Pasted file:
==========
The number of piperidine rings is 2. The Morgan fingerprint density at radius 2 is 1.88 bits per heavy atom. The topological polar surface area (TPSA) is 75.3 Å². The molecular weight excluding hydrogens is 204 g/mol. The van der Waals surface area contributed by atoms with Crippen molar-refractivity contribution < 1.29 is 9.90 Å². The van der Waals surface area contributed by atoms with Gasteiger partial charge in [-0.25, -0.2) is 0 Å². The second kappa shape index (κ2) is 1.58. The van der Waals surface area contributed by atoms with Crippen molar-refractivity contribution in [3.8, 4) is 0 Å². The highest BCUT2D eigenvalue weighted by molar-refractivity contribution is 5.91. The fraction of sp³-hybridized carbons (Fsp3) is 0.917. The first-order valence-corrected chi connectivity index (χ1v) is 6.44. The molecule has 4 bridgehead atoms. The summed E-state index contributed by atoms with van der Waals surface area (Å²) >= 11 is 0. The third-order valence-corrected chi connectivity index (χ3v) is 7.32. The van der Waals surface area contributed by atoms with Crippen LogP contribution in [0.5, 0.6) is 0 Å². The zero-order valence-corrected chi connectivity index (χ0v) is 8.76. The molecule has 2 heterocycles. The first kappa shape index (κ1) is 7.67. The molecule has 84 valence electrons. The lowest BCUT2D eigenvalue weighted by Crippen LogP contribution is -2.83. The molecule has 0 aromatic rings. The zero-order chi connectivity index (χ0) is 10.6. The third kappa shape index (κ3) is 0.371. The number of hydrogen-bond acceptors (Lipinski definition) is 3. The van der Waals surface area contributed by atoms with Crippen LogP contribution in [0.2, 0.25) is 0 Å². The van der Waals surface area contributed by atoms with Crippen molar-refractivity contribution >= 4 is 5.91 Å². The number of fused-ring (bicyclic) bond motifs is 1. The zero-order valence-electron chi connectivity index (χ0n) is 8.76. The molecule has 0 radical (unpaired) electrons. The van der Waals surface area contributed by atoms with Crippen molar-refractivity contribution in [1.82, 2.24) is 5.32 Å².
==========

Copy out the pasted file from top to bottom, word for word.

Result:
The number of piperidine rings is 2. The Morgan fingerprint density at radius 2 is 1.88 bits per heavy atom. The topological polar surface area (TPSA) is 75.3 Å². The molecular weight excluding hydrogens is 204 g/mol. The van der Waals surface area contributed by atoms with Crippen molar-refractivity contribution < 1.29 is 9.90 Å². The van der Waals surface area contributed by atoms with Gasteiger partial charge in [-0.25, -0.2) is 0 Å². The second kappa shape index (κ2) is 1.58. The van der Waals surface area contributed by atoms with Crippen molar-refractivity contribution in [3.8, 4) is 0 Å². The highest BCUT2D eigenvalue weighted by molar-refractivity contribution is 5.91. The fraction of sp³-hybridized carbons (Fsp3) is 0.917. The first-order valence-corrected chi connectivity index (χ1v) is 6.44. The molecule has 4 bridgehead atoms. The summed E-state index contributed by atoms with van der Waals surface area (Å²) >= 11 is 0. The third-order valence-corrected chi connectivity index (χ3v) is 7.32. The van der Waals surface area contributed by atoms with Crippen LogP contribution in [0.5, 0.6) is 0 Å². The zero-order valence-corrected chi connectivity index (χ0v) is 8.76. The molecule has 2 heterocycles. The first kappa shape index (κ1) is 7.67. The molecule has 84 valence electrons. The lowest BCUT2D eigenvalue weighted by Crippen LogP contribution is -2.83. The molecule has 0 aromatic rings. The zero-order chi connectivity index (χ0) is 10.6. The third kappa shape index (κ3) is 0.371. The number of hydrogen-bond acceptors (Lipinski definition) is 3. The van der Waals surface area contributed by atoms with Crippen LogP contribution in [0.2, 0.25) is 0 Å². The van der Waals surface area contributed by atoms with Crippen molar-refractivity contribution >= 4 is 5.91 Å². The number of fused-ring (bicyclic) bond motifs is 1. The zero-order valence-electron chi connectivity index (χ0n) is 8.76. The molecule has 0 radical (unpaired) electrons. The van der Waals surface area contributed by atoms with Crippen molar-refractivity contribution in [1.82, 2.24) is 5.32 Å².